The history of Local Government Aid

 An ever changing program

Throughout the history of the LGA program, there have been many changes to the program’s formula, distribution and popularity. Even so, one thing has remained constant: LGA has been good for Minnesota communities.

The program started in 1971 as part of the “Minnesota Miracle” and replaced several smaller “tax sharing” programs that previously divide up other taxes, such as inheritance, cigarette and mortgage registration taxes. As a trade off, a prohibition on local sales and income taxes was instituted.

The original goals of the program, according to a House Research presentation, were to provide property tax relief and ensure sufficient revenue for local government needs. The program did not contain language restricting it to any types of service, and instead focused on general need. In fact, the first LGA formula illustrated how much trust the state had in local officials to spend their aid wisely. The first formula distributed aid to the counties on a per person basis. The counties then redistributed the aid to its local governments based on their share of the previous year’s property tax levy. Under the original formula, cities that had a higher levy were deemed to have higher needs and therefore received more aid.

The formula changed for the first time in 1976 to include a measurement of tax base when the distribution within a county changed to be based on an equalized mill rate. In 1980, the formula began to take the shape of our current formula when aid was distributed on a fiscal need minus fiscal capacity (or effort) basis and the aid came directly from the state, not the county. During this period, a three year rolling average of a city’s levy was the measurement for need, and fiscal capacity was equalized assessed property values (tax base). The formula remained this way until 1989.

In 1989, a major change occurred in LGA calculations: fiscal need would no longer be directly tied to a city’s levy and instead would be measured by population, city location and growth. Fiscal capacity would continue to be based on tax base.

In 1994, the factors used to measure fiscal need changed once again and were determined statistically by the League of Minnesota Cities. Also, up until this point in LGA history, a city could never receive less than what it had received in the prior year. This changed in 1994 so that cities would receive what they got in 1993, but increases above that were fully on the LGA formula.

The formula remained the same until 2003 when another round of reforms occurred. First, the need measurements were updated with new statistically determined factors. The grandfather that guaranteed every city the same amount received in 1993 was removed. The formula also became more complicated. Regional center aid was added. An offset for Taconite Aid was included on the fiscal capacity side of the formula. Caps on increases and decreases were added to offset the increased volatility created by removing the grandfathers.

Since 2003, the formula has had several changes. The formula has added additional need measurements, removed the Taconite Aid offset and started a two-year average of data to further reduce volatility.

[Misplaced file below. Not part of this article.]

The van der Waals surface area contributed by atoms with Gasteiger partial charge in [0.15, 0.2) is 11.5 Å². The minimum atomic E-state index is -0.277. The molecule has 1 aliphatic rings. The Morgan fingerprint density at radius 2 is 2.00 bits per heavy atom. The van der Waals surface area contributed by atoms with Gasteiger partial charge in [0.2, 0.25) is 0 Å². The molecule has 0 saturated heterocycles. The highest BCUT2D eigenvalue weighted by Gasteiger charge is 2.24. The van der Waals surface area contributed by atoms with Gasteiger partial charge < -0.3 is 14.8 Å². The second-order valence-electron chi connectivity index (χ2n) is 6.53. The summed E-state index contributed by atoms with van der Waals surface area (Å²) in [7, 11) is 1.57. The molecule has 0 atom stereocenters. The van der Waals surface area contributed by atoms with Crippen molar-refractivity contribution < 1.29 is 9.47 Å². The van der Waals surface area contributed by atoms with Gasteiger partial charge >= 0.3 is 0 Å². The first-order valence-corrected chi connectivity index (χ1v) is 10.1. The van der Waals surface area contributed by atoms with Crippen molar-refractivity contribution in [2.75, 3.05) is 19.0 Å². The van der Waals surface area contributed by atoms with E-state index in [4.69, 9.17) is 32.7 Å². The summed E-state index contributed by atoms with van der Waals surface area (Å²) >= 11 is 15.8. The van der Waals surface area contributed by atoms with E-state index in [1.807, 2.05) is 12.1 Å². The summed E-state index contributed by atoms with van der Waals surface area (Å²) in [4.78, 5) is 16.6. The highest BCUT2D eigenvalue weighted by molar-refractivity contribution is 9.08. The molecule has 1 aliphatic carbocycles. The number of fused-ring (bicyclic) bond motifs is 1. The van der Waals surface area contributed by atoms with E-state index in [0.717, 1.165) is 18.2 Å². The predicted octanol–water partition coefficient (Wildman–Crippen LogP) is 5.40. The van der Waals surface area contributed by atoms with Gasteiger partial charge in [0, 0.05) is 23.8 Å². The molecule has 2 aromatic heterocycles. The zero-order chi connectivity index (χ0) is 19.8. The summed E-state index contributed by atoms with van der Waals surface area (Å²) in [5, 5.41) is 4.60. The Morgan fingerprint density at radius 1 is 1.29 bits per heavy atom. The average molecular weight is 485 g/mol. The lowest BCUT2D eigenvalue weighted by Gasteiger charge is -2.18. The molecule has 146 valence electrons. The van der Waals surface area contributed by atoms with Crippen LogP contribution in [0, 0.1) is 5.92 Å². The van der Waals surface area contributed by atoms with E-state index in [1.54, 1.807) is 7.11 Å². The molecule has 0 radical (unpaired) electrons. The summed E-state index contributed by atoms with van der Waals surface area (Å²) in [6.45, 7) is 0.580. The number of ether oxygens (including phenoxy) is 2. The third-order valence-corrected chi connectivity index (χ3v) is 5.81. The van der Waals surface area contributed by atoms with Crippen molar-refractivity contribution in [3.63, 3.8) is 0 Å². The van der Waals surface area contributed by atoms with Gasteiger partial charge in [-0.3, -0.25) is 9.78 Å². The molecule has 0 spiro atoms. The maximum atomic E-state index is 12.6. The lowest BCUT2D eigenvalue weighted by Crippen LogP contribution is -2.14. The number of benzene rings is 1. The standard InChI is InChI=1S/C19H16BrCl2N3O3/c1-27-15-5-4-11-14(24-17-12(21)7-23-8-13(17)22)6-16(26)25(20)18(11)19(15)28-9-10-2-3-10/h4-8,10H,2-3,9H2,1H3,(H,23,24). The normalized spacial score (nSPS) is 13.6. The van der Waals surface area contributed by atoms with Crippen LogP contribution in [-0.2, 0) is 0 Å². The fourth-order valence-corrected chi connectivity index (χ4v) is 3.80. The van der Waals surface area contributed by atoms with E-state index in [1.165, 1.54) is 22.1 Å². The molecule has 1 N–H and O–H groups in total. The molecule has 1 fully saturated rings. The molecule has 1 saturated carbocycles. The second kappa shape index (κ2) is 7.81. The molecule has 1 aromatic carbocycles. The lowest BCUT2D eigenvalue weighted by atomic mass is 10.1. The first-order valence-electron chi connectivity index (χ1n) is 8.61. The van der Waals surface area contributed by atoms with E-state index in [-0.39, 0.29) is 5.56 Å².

History of the LGA Formula 

Click to enlarge

Click to enlarge

The LGA formula has come a long way, from a simple formula that trusted local officials to “do the right thing” but linked city spending to aid increases, to a complex formula that tries to balance the different needs and tax bases of cities across the state without encouraging extra spending. At the heart of the program is the desire for Minnesota residents to have access to quality city services regardless of their geographic location, strains on a city or tax base.

For more information on the history of LGA, watch House Research’s presentation in front of the House Property Tax Division here.

CGMC priorities funded in governor’s bonding proposal

Last week, Gov. Dayton unveiled a $531 million bonding proposal to improve public buildings and address flooding, roads, bridges and several other issues. Included in the governor’s proposal is funding for three CGMC legislative priorities:

  1. Greater Minnesota Business Development Public Infrastructure Grant: $4 million. The BDPI grant, created in 2003, provides up to 50 percent of capital costs related to industrial park development and associated job creation in greater Minnesota. This funding is provided on a competitive basis through DEED.
  2. Local Road Improvement Fund Grants: $10 million. The Local Road Improvement Fund provides bonding dollars for paying the costs of constructing or reconstructing city streets, county highways or town roads.
  3. Greater Minnesota Transit Assistance: $2.5 million. This program funds capital transit projects in greater Minnesota. The funding allocated by the governor is designated for facilities in Rochester, St. Cloud and Mankato.

If you have any questions on these economic development initiatives, please contact J.D. Burton at

Reminder: RSVP to CGMC Legislative Action Day

Join city officials from across the state for CGMC’s annual Legislative Action Day, which will be held Wednesday, February 9. Each year, mayors, city council members and city staff from greater Minnesota meet in St. Paul to discuss important policy issues for the session and visit with their local legislators at the Capitol. At night, you are invited to join our members in a more casual setting at Mancini’s Char House for dinner and mingling. A social hour will start at 5:30 p.m. with dinner being served at 6:30 p.m. The cost of dinner is $24 and can be paid at the event. If you are able to attend, please RSVP to Colleen Millard at or 651-259-1914.